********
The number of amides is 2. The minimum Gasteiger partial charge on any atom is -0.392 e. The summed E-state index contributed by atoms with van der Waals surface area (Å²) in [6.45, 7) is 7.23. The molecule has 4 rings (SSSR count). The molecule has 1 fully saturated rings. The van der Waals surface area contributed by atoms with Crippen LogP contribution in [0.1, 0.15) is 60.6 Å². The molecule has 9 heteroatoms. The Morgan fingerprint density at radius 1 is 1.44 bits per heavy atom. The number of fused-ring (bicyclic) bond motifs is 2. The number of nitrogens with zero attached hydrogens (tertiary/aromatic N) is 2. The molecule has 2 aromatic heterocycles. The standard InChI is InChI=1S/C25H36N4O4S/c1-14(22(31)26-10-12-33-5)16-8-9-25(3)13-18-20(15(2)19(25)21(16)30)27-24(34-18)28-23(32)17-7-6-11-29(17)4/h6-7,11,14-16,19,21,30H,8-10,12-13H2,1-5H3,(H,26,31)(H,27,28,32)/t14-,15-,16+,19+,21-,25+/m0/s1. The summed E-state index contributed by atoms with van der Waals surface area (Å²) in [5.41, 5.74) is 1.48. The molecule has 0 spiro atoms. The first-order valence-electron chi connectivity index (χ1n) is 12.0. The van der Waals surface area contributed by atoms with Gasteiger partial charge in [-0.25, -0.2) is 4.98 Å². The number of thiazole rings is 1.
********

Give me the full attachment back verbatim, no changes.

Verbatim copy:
The number of amides is 2. The minimum Gasteiger partial charge on any atom is -0.392 e. The summed E-state index contributed by atoms with van der Waals surface area (Å²) in [6.45, 7) is 7.23. The molecule has 4 rings (SSSR count). The molecule has 1 fully saturated rings. The van der Waals surface area contributed by atoms with Crippen LogP contribution in [0.1, 0.15) is 60.6 Å². The molecule has 9 heteroatoms. The Morgan fingerprint density at radius 1 is 1.44 bits per heavy atom. The number of fused-ring (bicyclic) bond motifs is 2. The number of nitrogens with zero attached hydrogens (tertiary/aromatic N) is 2. The molecule has 2 aromatic heterocycles. The standard InChI is InChI=1S/C25H36N4O4S/c1-14(22(31)26-10-12-33-5)16-8-9-25(3)13-18-20(15(2)19(25)21(16)30)27-24(34-18)28-23(32)17-7-6-11-29(17)4/h6-7,11,14-16,19,21,30H,8-10,12-13H2,1-5H3,(H,26,31)(H,27,28,32)/t14-,15-,16+,19+,21-,25+/m0/s1. The summed E-state index contributed by atoms with van der Waals surface area (Å²) in [5.41, 5.74) is 1.48. The molecule has 0 spiro atoms. The first-order valence-electron chi connectivity index (χ1n) is 12.0. The van der Waals surface area contributed by atoms with Gasteiger partial charge in [-0.25, -0.2) is 4.98 Å². The number of thiazole rings is 1.